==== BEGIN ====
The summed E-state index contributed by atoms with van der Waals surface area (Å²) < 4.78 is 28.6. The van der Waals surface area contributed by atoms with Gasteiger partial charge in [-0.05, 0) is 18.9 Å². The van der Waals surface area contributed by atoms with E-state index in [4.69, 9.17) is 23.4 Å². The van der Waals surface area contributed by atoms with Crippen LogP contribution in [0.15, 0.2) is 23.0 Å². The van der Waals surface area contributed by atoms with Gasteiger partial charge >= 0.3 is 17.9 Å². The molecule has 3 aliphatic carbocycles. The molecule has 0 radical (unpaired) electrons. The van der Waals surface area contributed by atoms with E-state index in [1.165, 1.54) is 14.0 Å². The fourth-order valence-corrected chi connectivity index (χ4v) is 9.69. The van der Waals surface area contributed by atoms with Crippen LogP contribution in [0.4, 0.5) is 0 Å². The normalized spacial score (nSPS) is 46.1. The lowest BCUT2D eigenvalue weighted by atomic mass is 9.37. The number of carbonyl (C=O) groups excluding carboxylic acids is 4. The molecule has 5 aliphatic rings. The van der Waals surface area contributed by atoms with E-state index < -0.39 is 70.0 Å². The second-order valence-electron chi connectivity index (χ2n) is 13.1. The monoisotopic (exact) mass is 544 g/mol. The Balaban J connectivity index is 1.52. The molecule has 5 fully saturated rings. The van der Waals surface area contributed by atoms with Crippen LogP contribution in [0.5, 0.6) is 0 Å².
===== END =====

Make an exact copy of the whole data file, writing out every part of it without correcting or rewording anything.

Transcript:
The summed E-state index contributed by atoms with van der Waals surface area (Å²) < 4.78 is 28.6. The van der Waals surface area contributed by atoms with Gasteiger partial charge in [-0.05, 0) is 18.9 Å². The van der Waals surface area contributed by atoms with E-state index in [4.69, 9.17) is 23.4 Å². The van der Waals surface area contributed by atoms with Crippen LogP contribution in [0.15, 0.2) is 23.0 Å². The van der Waals surface area contributed by atoms with Gasteiger partial charge >= 0.3 is 17.9 Å². The molecule has 3 aliphatic carbocycles. The molecule has 0 radical (unpaired) electrons. The van der Waals surface area contributed by atoms with E-state index in [1.165, 1.54) is 14.0 Å². The fourth-order valence-corrected chi connectivity index (χ4v) is 9.69. The van der Waals surface area contributed by atoms with Crippen LogP contribution in [0.4, 0.5) is 0 Å². The normalized spacial score (nSPS) is 46.1. The lowest BCUT2D eigenvalue weighted by atomic mass is 9.37. The number of carbonyl (C=O) groups excluding carboxylic acids is 4. The molecule has 5 aliphatic rings. The van der Waals surface area contributed by atoms with E-state index < -0.39 is 70.0 Å². The second-order valence-electron chi connectivity index (χ2n) is 13.1. The monoisotopic (exact) mass is 544 g/mol. The Balaban J connectivity index is 1.52. The molecule has 5 fully saturated rings. The van der Waals surface area contributed by atoms with Crippen LogP contribution in [0.5, 0.6) is 0 Å².